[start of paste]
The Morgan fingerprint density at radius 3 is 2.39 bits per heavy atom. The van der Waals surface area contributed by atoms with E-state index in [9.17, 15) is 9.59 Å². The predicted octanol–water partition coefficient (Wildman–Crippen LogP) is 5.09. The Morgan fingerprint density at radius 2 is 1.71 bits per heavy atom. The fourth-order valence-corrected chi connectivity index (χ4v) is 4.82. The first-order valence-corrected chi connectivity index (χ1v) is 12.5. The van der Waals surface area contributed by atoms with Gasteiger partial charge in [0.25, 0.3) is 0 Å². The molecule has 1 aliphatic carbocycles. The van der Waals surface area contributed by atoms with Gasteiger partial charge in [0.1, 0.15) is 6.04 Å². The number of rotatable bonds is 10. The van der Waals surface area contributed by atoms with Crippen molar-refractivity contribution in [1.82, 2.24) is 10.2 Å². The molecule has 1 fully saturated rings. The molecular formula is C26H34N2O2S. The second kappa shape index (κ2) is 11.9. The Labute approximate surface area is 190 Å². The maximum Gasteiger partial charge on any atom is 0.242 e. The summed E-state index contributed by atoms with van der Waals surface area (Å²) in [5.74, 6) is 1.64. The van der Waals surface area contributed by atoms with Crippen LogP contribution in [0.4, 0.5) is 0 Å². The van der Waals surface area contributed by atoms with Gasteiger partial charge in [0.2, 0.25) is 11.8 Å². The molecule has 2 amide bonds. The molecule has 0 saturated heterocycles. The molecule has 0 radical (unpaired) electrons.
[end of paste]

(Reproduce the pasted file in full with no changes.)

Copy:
The Morgan fingerprint density at radius 3 is 2.39 bits per heavy atom. The van der Waals surface area contributed by atoms with E-state index in [9.17, 15) is 9.59 Å². The predicted octanol–water partition coefficient (Wildman–Crippen LogP) is 5.09. The Morgan fingerprint density at radius 2 is 1.71 bits per heavy atom. The fourth-order valence-corrected chi connectivity index (χ4v) is 4.82. The first-order valence-corrected chi connectivity index (χ1v) is 12.5. The van der Waals surface area contributed by atoms with Gasteiger partial charge in [0.25, 0.3) is 0 Å². The molecule has 1 aliphatic carbocycles. The van der Waals surface area contributed by atoms with Gasteiger partial charge in [0.1, 0.15) is 6.04 Å². The number of rotatable bonds is 10. The van der Waals surface area contributed by atoms with Crippen molar-refractivity contribution in [1.82, 2.24) is 10.2 Å². The molecule has 1 fully saturated rings. The molecular formula is C26H34N2O2S. The second kappa shape index (κ2) is 11.9. The Labute approximate surface area is 190 Å². The maximum Gasteiger partial charge on any atom is 0.242 e. The summed E-state index contributed by atoms with van der Waals surface area (Å²) in [5.74, 6) is 1.64. The van der Waals surface area contributed by atoms with Crippen LogP contribution in [0.4, 0.5) is 0 Å². The van der Waals surface area contributed by atoms with Gasteiger partial charge in [0.2, 0.25) is 11.8 Å². The molecule has 2 amide bonds. The molecule has 0 saturated heterocycles. The molecule has 0 radical (unpaired) electrons.